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Einstein Medical Center First in Philadelphia to Offer New Technology for Breast Cancer Patients

Feb 23 2016
Einstein Medical Center Philadelphia is the first hospital in Philadelphia to offer brand-new technology to help breast surgeons achieve clear margins during lumpectomy. When surgeons perform a lumpectomy for breast cancer, a rim of normal tissue is removed around the tumor called the margin. When margins around the tumor show no cancer, the margins are described as clear or negative. Having a clear margin is an indication that the cancer has been completely removed. Designed in Israel and known as the MarginProbe® System, the new technology is FDA-approved and is being used at Einstein Medical Center Philadelphia as a pilot program. The device uses electromagnetic waves and includes a console and a probe that examines the surface of the removed breast tissue to help determine if it is free of cancer cells.


"This technology helps surgeons learn the status of the margins before the lumpectomy is completed. In this way, we can remove tissue in one surgical procedure, hopefully avoiding the need for a second surgery," says Lisa Jablon, MD, FACS, Director of the Breast Program at Einstein Medical Center Philadelphia. "After we remove breast tissue during a lumpectomy, it typically takes about a week to get the results from pathology.

If the pathologist finds cancer cells at the margin, the patient may need to have another surgical procedure. Across the country, this happens in 10 to 50 percent of women. In studies, the MarginProbe has been shown to reduce the rate of re-operation by over 50 percent. Our hope is that this cutting-edge technology will help us reduce the need for additional surgery. Having breast cancer can be very frightening and reducing the need for additional procedures is just one of our goals in helping women move on to their next steps of treatment."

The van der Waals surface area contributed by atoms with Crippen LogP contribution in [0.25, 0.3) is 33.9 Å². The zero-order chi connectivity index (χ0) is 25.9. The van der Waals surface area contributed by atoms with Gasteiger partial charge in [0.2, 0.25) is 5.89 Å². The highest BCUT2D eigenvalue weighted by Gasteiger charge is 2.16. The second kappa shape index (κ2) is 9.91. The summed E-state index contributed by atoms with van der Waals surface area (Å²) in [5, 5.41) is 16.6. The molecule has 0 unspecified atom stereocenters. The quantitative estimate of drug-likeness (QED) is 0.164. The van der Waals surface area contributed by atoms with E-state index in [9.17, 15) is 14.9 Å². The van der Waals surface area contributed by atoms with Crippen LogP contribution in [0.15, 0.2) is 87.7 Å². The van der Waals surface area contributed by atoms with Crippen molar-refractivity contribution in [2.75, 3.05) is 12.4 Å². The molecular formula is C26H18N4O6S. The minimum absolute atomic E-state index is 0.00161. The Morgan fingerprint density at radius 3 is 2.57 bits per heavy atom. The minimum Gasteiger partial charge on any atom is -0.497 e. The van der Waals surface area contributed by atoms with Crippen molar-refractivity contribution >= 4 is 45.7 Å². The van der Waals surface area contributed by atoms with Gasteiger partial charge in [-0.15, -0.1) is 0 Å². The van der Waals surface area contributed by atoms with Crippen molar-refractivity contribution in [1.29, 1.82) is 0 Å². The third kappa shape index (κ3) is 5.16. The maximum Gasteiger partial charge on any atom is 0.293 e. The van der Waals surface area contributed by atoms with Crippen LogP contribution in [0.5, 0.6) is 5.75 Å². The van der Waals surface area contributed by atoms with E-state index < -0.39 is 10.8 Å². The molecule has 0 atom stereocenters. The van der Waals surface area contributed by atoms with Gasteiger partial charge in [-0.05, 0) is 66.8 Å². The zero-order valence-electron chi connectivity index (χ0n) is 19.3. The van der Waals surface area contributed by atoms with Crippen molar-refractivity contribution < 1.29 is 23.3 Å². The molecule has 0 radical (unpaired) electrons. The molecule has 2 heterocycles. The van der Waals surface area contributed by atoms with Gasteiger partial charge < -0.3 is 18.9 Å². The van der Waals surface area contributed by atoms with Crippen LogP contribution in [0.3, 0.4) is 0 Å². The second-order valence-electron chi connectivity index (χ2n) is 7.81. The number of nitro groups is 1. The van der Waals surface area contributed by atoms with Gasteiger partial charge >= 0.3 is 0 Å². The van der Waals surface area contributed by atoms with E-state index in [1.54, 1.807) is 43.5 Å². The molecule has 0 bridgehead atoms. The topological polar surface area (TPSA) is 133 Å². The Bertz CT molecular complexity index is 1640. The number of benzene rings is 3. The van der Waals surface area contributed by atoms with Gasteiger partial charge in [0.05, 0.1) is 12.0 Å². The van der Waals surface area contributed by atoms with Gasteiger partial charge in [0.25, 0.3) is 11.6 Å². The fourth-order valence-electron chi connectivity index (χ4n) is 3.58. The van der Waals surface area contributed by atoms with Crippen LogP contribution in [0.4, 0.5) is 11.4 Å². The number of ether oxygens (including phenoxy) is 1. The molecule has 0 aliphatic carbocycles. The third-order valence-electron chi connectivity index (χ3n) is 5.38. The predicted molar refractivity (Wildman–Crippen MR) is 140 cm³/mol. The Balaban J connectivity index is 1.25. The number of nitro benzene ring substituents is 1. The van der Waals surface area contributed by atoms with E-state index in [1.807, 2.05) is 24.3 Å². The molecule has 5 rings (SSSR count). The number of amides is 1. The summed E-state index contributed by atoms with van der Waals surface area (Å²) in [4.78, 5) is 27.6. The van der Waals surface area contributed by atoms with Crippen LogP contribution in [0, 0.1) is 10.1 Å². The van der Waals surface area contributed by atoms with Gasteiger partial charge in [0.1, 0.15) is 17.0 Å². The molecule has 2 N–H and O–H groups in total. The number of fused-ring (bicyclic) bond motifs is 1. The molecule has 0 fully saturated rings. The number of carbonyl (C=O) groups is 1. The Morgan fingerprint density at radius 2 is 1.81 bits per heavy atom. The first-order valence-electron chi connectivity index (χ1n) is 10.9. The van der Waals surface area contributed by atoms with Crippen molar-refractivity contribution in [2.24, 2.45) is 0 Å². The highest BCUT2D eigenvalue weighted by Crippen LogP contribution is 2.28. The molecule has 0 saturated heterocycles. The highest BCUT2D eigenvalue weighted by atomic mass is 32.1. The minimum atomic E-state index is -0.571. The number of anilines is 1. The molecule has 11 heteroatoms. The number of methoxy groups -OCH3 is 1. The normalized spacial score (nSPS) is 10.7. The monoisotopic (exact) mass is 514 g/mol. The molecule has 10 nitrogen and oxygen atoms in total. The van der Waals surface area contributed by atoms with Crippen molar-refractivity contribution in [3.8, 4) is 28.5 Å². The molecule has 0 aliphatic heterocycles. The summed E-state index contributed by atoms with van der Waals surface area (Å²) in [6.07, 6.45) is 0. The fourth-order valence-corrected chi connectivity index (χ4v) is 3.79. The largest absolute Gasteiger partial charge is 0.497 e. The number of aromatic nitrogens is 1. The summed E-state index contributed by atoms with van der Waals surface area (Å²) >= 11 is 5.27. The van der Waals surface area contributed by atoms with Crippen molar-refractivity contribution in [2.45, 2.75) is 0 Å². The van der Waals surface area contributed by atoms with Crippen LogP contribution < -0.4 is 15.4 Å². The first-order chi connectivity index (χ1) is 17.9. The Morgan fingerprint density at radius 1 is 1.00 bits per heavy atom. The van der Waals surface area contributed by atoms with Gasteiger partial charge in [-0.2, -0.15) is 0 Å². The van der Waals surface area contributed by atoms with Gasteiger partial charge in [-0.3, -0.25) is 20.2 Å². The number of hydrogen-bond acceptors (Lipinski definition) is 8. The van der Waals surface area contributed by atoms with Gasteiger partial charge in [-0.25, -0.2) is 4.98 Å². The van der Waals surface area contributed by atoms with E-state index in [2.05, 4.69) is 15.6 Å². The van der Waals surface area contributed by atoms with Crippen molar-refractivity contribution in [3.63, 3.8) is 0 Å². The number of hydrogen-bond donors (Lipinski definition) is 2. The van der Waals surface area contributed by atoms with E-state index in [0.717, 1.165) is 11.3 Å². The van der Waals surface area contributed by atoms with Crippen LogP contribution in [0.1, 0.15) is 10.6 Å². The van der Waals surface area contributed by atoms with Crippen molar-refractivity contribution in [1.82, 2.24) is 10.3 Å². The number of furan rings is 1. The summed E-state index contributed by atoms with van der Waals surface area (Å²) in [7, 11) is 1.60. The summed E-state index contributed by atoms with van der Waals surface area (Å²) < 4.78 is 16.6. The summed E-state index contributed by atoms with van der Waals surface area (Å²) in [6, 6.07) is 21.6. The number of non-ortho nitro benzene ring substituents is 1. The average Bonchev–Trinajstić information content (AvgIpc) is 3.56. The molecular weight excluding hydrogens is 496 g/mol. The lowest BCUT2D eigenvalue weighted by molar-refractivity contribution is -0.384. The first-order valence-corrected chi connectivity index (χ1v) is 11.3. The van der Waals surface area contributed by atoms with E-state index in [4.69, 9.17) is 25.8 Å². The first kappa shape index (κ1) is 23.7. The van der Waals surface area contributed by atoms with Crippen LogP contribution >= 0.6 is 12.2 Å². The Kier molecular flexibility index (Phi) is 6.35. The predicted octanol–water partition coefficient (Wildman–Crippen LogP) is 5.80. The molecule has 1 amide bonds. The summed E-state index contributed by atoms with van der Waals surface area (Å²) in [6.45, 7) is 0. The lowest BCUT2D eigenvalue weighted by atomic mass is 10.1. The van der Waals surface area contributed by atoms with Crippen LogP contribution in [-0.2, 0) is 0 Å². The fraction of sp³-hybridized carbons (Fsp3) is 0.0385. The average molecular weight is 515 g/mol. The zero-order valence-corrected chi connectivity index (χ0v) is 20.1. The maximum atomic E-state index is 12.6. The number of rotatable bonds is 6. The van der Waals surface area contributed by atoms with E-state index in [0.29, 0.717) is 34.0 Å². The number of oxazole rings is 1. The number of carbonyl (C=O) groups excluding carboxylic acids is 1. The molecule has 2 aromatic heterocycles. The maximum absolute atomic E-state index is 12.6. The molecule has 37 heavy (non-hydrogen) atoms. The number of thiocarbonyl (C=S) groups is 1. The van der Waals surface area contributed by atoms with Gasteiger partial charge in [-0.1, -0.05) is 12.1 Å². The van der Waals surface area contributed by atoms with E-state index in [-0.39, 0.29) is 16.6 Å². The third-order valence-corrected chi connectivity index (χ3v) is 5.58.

It takes just five minutes to use MarginProbe in the operating room on the removed breast tissue while the woman is still under anesthesia. The device uses a sterile, single-use sensor attached to a handheld probe which does not come into contact with the patient, and detects subtle electromagnetic differences between breast cancer cells and normal breast tissue. Information from the probe is sent to the console for analysis, and using an algorithm, comparisons are made to signals from thousands of other tissue specimens. Based on this information, the surgeon decides if additional tissue needs to be removed in order to get all the cancer cells and complete the lumpectomy.

The device is used as an adjunct to other standard methods to help ensure that all the cancer cells have been removed, such as visual inspection, imaging and palpation of the tumor (using one's hands to examine the tissue). It can be used during lumpectomy for both DCIS (ductal carcinoma in situ) and invasive breast cancer.

"When it comes to breast cancer," Dr. Jablon adds, "we want to offer our patients as many options as possible to beat the disease, and I’m glad we have MarginProbe in our arsenal."

Communications Team
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